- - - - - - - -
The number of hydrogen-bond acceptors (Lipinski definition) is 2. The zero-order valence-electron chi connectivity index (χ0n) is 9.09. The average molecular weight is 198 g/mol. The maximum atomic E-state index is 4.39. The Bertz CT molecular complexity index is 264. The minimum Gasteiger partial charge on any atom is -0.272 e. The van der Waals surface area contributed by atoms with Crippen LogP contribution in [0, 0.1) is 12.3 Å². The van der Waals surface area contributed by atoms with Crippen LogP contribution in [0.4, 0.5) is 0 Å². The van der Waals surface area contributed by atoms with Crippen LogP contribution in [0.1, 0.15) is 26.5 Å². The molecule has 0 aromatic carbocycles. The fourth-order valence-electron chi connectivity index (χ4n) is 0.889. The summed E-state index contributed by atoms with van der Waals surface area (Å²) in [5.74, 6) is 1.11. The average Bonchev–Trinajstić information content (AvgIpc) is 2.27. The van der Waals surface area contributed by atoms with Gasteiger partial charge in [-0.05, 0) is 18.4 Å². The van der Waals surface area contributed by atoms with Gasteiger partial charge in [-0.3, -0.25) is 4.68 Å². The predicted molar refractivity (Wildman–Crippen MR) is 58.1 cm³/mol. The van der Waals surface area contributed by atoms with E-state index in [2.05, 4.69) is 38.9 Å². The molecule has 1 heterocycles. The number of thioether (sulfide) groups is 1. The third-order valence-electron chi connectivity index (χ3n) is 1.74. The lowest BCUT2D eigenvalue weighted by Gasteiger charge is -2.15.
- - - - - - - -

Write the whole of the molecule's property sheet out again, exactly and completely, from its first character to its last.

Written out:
The number of hydrogen-bond acceptors (Lipinski definition) is 2. The zero-order valence-electron chi connectivity index (χ0n) is 9.09. The average molecular weight is 198 g/mol. The maximum atomic E-state index is 4.39. The Bertz CT molecular complexity index is 264. The minimum Gasteiger partial charge on any atom is -0.272 e. The van der Waals surface area contributed by atoms with Crippen LogP contribution in [0, 0.1) is 12.3 Å². The van der Waals surface area contributed by atoms with Crippen LogP contribution in [0.4, 0.5) is 0 Å². The van der Waals surface area contributed by atoms with Crippen LogP contribution in [0.1, 0.15) is 26.5 Å². The molecule has 0 aromatic carbocycles. The fourth-order valence-electron chi connectivity index (χ4n) is 0.889. The summed E-state index contributed by atoms with van der Waals surface area (Å²) in [5.74, 6) is 1.11. The average Bonchev–Trinajstić information content (AvgIpc) is 2.27. The van der Waals surface area contributed by atoms with Gasteiger partial charge in [-0.05, 0) is 18.4 Å². The van der Waals surface area contributed by atoms with Gasteiger partial charge in [-0.3, -0.25) is 4.68 Å². The predicted molar refractivity (Wildman–Crippen MR) is 58.1 cm³/mol. The van der Waals surface area contributed by atoms with E-state index in [2.05, 4.69) is 38.9 Å². The molecule has 1 heterocycles. The number of thioether (sulfide) groups is 1. The third-order valence-electron chi connectivity index (χ3n) is 1.74. The lowest BCUT2D eigenvalue weighted by Gasteiger charge is -2.15.